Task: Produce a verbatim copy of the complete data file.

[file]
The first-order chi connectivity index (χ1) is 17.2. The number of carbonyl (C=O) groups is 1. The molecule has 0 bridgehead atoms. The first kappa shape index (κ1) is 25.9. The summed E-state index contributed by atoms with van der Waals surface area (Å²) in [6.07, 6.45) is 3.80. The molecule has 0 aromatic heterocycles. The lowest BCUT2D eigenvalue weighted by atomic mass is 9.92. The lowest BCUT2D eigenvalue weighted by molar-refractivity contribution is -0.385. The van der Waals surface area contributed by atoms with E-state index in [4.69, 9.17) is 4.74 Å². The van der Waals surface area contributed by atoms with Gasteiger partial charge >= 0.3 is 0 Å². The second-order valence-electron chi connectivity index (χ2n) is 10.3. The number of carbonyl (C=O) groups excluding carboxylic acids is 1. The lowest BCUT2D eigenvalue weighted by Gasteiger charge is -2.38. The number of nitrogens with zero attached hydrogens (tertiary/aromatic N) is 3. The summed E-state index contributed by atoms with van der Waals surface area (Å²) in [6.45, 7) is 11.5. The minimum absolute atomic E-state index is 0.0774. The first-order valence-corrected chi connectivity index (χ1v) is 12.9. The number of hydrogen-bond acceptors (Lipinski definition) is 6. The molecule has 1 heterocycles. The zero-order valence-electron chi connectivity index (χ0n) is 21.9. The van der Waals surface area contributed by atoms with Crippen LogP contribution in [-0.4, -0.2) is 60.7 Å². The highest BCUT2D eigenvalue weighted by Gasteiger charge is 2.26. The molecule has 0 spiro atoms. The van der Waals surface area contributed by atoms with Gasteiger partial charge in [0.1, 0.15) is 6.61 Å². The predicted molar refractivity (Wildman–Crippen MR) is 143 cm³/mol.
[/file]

The first-order chi connectivity index (χ1) is 17.2. The number of carbonyl (C=O) groups is 1. The molecule has 0 bridgehead atoms. The first kappa shape index (κ1) is 25.9. The summed E-state index contributed by atoms with van der Waals surface area (Å²) in [6.07, 6.45) is 3.80. The molecule has 0 aromatic heterocycles. The lowest BCUT2D eigenvalue weighted by atomic mass is 9.92. The lowest BCUT2D eigenvalue weighted by molar-refractivity contribution is -0.385. The van der Waals surface area contributed by atoms with E-state index in [4.69, 9.17) is 4.74 Å². The van der Waals surface area contributed by atoms with Gasteiger partial charge >= 0.3 is 0 Å². The second-order valence-electron chi connectivity index (χ2n) is 10.3. The number of carbonyl (C=O) groups excluding carboxylic acids is 1. The lowest BCUT2D eigenvalue weighted by Gasteiger charge is -2.38. The number of nitrogens with zero attached hydrogens (tertiary/aromatic N) is 3. The summed E-state index contributed by atoms with van der Waals surface area (Å²) in [6.45, 7) is 11.5. The minimum absolute atomic E-state index is 0.0774. The first-order valence-corrected chi connectivity index (χ1v) is 12.9. The number of hydrogen-bond acceptors (Lipinski definition) is 6. The molecule has 1 heterocycles. The zero-order valence-electron chi connectivity index (χ0n) is 21.9. The van der Waals surface area contributed by atoms with Crippen LogP contribution in [-0.4, -0.2) is 60.7 Å². The highest BCUT2D eigenvalue weighted by Gasteiger charge is 2.26. The molecule has 0 spiro atoms. The van der Waals surface area contributed by atoms with Gasteiger partial charge in [0.1, 0.15) is 6.61 Å². The predicted molar refractivity (Wildman–Crippen MR) is 143 cm³/mol.